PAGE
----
The Republic of Belarus, a landlocked country located in the heart of Europe, is the only country on the continent that still holds political prisoners. With a total area of 80,155 square miles, Belarus is slightly smaller than Kansas. By land mass, it is the 86th largest country on Earth. Regarding its population in 2013, Belarus is home to about 9,600,000 people and has a density of 120.8 inhabitants per square mile, making it the 90th most populous nation in the world. Belarus’ capital and largest city is Minsk, where tourists can see the Yama (Death Pit) Holocaust Memorial.
Basic History of Belarus
Belarus became independent from Russia in 1991. After seven decades as a constituent republic of the USSR, Belarus has serious problems regarding peaceful assembly, freedom of speech and of the press, and the right to believe in any religion. Nevertheless, Aleksandr Lukashenko, Belarus’ first president, consolidated his power through authoritarian means. This career military man became the first democratically elected President of Belarus in 1994 and has been widely criticized for being an enabler of corruption and human rights violations as well as for his anti-Semitic and pro-Nazi comments made early in his presidency in which he praised Adolf Hitler’s firm authoritarian stance in Germany.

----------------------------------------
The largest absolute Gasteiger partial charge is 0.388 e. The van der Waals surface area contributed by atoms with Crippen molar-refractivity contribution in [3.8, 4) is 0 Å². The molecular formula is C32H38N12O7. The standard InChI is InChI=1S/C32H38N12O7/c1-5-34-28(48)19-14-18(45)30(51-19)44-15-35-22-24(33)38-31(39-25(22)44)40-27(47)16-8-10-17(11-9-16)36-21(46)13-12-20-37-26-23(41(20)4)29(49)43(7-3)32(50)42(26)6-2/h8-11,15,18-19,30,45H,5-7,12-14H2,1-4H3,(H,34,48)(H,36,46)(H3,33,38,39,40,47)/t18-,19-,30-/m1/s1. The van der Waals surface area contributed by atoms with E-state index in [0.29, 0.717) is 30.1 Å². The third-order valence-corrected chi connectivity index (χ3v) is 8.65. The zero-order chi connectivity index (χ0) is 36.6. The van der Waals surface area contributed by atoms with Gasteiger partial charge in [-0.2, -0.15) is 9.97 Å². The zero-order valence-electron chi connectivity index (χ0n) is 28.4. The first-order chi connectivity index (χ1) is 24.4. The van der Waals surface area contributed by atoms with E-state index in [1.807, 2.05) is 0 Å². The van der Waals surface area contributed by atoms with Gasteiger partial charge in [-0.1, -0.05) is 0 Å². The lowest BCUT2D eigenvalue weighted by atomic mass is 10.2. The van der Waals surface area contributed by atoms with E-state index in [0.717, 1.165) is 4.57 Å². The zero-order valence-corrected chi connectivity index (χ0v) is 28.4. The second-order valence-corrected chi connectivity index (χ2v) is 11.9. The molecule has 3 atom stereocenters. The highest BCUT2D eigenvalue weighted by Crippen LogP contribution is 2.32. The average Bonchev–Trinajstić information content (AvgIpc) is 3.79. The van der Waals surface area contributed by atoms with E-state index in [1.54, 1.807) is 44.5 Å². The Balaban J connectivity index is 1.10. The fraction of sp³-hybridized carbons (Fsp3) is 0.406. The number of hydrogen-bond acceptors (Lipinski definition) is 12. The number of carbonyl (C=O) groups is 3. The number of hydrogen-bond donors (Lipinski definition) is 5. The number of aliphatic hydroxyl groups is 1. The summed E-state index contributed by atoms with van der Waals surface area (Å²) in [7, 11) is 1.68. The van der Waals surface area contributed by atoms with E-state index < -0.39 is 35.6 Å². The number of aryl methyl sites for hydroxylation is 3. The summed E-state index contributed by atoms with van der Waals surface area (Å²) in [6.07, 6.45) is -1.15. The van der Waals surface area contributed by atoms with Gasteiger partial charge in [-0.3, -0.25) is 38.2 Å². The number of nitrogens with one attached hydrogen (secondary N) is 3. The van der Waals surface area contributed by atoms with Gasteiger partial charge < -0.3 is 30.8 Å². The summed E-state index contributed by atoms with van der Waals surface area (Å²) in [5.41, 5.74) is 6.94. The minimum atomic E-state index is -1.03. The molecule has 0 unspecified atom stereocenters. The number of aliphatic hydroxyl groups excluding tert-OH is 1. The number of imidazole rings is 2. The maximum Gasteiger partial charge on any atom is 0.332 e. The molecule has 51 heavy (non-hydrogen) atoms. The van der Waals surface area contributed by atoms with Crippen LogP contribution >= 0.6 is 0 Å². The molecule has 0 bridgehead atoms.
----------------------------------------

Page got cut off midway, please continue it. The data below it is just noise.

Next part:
Geography of Belarus